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Irish teens above average in maths, reading and science 'despite damaging cuts'

A report today pointed to improvement in these areas since 2009 but the Minister for Education said we are not in the top league yet and cannot be complacent.

Image: Sam Boal/Photocall Ireland

THE FINDINGS OF a new report signalled good progress in Irish education with our 15-year-olds performing above average across the board in maths, reading and science.

The latest OECD Programme for International Student Assessment (PISA) report for 2012, published today, found significant improvements in all areas compared to the last results in 2009 when Ireland dropped from fifth place to 17th in literacy.

Ireland is now ranked ninth our of 34 countries in science, fourth in reading and 13th in maths. While we are well above average in some areas, there has been a drop in the average scores across other countries between 2009 and 2012 and this has contributed to our more favourable position.

‘Not in the top league’

We may have recovered from 2009, when there was an unexpected drop in both reading and maths, but the Department of Education itself pointed out today that scores in these areas have remained relatively unchanged since Ireland first participated in the OECD report.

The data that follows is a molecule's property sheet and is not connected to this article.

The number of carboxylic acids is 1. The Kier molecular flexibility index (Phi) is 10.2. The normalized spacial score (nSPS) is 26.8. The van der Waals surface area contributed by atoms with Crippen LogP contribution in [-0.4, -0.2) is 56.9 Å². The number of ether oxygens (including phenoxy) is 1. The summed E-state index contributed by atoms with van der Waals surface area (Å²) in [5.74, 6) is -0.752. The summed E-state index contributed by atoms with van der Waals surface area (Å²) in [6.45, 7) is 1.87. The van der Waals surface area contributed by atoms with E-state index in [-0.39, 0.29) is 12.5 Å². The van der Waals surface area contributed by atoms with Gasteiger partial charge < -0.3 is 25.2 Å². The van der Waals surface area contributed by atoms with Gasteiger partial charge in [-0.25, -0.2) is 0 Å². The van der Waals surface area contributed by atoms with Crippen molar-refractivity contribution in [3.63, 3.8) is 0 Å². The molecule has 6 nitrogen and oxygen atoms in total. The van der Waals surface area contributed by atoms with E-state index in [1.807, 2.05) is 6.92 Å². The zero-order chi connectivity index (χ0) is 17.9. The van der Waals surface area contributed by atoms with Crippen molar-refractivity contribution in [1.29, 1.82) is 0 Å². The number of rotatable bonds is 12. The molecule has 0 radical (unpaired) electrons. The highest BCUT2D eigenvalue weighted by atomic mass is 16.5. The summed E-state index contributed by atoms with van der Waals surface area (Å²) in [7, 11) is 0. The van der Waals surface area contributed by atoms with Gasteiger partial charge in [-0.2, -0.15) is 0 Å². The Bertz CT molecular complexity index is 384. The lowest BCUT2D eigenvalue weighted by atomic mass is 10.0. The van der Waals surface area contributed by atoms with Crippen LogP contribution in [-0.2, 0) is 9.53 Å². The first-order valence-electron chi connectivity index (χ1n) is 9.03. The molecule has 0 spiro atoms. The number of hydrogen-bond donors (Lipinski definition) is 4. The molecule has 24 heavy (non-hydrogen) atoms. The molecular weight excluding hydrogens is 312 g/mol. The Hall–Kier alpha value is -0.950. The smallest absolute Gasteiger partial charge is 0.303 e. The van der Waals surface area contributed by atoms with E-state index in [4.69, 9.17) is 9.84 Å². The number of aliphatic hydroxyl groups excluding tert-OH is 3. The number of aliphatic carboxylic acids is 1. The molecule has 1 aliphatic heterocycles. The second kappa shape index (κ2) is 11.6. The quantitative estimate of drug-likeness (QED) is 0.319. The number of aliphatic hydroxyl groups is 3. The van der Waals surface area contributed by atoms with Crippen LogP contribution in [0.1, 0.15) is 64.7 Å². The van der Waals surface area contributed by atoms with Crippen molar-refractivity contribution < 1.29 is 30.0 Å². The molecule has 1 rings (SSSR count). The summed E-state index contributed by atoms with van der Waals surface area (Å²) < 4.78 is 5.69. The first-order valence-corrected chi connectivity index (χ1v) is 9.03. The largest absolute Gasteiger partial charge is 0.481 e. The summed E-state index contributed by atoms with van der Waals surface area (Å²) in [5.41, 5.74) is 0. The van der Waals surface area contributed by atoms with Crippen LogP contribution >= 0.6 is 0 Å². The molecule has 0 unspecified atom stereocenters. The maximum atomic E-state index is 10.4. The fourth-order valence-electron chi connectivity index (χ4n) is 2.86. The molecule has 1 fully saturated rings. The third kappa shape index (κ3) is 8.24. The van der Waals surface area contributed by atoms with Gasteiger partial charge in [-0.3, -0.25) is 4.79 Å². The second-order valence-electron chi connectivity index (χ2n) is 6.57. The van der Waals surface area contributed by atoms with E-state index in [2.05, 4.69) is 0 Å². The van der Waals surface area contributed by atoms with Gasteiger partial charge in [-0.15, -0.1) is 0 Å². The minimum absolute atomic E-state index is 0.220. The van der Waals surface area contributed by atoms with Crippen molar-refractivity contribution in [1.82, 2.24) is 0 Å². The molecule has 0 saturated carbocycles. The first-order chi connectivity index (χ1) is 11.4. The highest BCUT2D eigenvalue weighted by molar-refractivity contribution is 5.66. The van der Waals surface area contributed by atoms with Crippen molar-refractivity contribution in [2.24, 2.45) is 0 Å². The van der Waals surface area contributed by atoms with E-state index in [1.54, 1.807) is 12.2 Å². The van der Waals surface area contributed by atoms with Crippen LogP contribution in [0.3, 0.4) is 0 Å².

The PISA report also indicates,  that the education system still needs to promote reading among boys and mathematics among girls.

Speaking at Government Buildings today, Minister for Education welcomed the improvement but stressed that we are “not in the top league, and that’s where we need to go”.

“The initial teacher education, which is for both primary and secondary is now being transformed and the fruits of that will begin to manifest over the next three to four years,” he said.

Quinn also said the reform of the junior cycle in secondary schools will “address a number of the issues”.

Deep and damaging cuts

Commenting on the findings of the report, General Secretary of the Teachers’ Union of Ireland, John MacGabhann, said they endorse the “very high levels of quality in the Irish education system in spite of deep and damaging cuts in teacher numbers and attacks on programmes that help the most vulnerable students.”

The scores represent significant achievements by students and teachers and are a tribute to their resilience at a time when the austerity agenda has sidelined the irrefutable, clear case for progressive and appropriate investment in education.

The TUI also endorsed the report’s recommendation that children from disadvantaged backgrounds be targeted with additional resources or economic assistance.

“It is vital that the government fully embrace this principle in order to give every student a fair chance,” MacGabhann added.

Read: Educate Together named as patron for five new secondary schools>

Read: Education down, ICT up: Average weekly earnings decrease in 9 of 13 sectors measured>

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